Thoughts on ye olde iron platewayThe mayor of Stratford is calling on GO Transit to bring the proposed service extension to Kitchener to his city to support tourism (particularly to the Stratford Festival), provide alternatives to a potential highway expansion, and to deal with opposition associated with the extension. The preferred alternative for the Kitchener extension is to build a layover yard between the hamlets of Baden and New Hamburg in Wilmot Township, just west of Kitchener. While the area residents do not want the yard, politicians in Stratford are willing to accept the yard provided it come with a station.
Stratford's original 1914 Grand Trunk station sees two round trips on VIA Rail per day, and bringing more rail service cities like it is something we should support. But, since areas which are far outside of GO's traditional boundaries are now asking for service, we need to ask ourselves if a typical GO train is the right tool for the job. As we already have an inter-city rail carrier in this country, we should consider finding a way to partner with VIA Rail to expand service to destinations outside of the Greater Golden Horseshoe. Since some of these proposed service expansions are creeping close to being two hours long, I believe that riders will be better served by the amenities VIA provides rather than those found on a typical GO train. In California, the state funds several Amtrak routes which are not operated by regional train carriers like Metrolink or Caltrain, and under this model, the Ontario Government could pay VIA Rail to increase frequencies on its routes within the province. This may require legislative changes at the federal level, as VIA Rail may not have the legal authority to make such an agreement. However, these same legislative changes would result in VIA Rail being less constrained by government whims.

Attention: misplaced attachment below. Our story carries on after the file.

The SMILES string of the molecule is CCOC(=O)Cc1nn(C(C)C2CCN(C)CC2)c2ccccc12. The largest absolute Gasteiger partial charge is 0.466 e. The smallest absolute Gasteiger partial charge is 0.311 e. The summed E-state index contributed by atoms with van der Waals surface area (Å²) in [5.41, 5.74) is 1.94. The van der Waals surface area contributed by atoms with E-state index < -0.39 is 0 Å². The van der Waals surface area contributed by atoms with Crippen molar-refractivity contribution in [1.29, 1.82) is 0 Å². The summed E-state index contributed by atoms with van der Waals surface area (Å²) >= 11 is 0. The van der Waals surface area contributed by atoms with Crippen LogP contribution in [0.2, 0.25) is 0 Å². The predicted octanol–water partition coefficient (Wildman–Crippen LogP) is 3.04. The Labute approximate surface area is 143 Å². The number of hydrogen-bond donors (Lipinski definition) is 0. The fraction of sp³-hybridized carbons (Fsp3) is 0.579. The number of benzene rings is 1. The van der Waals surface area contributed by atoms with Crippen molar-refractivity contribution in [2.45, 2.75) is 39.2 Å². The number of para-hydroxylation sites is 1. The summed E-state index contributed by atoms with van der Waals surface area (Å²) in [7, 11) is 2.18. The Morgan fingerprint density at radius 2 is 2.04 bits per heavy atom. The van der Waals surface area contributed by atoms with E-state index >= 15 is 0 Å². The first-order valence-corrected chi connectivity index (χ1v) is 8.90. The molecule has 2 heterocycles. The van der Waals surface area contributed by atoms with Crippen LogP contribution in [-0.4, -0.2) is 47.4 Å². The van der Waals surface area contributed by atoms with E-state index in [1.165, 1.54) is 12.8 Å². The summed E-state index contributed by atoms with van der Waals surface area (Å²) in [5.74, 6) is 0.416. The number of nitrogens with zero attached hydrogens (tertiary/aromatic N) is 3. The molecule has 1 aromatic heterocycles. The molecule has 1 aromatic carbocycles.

What I have noticed is that most communities, even those with VIA Rail service, want GO trains. I suspect this is because, over time, the GO brand has come to represent something that VIA Rail doesn't. GO represents frequent service, while VIA Rail only comes around a few times per day - but the same funding that increases GO service could also increase VIA Rail service. GO represents low fares, while VIA Rail fares tend to be more costly - but VIA Rail fares could be just as inexpensive with higher subsidies. GO represents fast and on-time trips, while VIA Rail trips are often delayed and slow - but the same track improvements necessary for reliable service will benefit VIA Rail. The same thing applies for bringing GO bus service to areas which are already served by the private bus lines. With Greyhound offering the same number of - if not more - round trips to Peterborough, Niagara Falls and Kitchener than GO does, would the goal of moving people out of cars be better served by a partnership? For Greyhound, this could mean higher revenues as more passengers would take advantage of subsidized tickets. For the public, this could mean a grey GO bus to Kitchener and more green ones on the 407 to York U.
I believe that we should be expanding rail service in this province, and that we should consider reactivating abandoned rail lines to bring service to more and more communities - when we reach peak oil, reliable rail service might be the only way to keep residents and jobs in small towns and villages. But, we shouldn't be building a system where public transit providers compete with each other.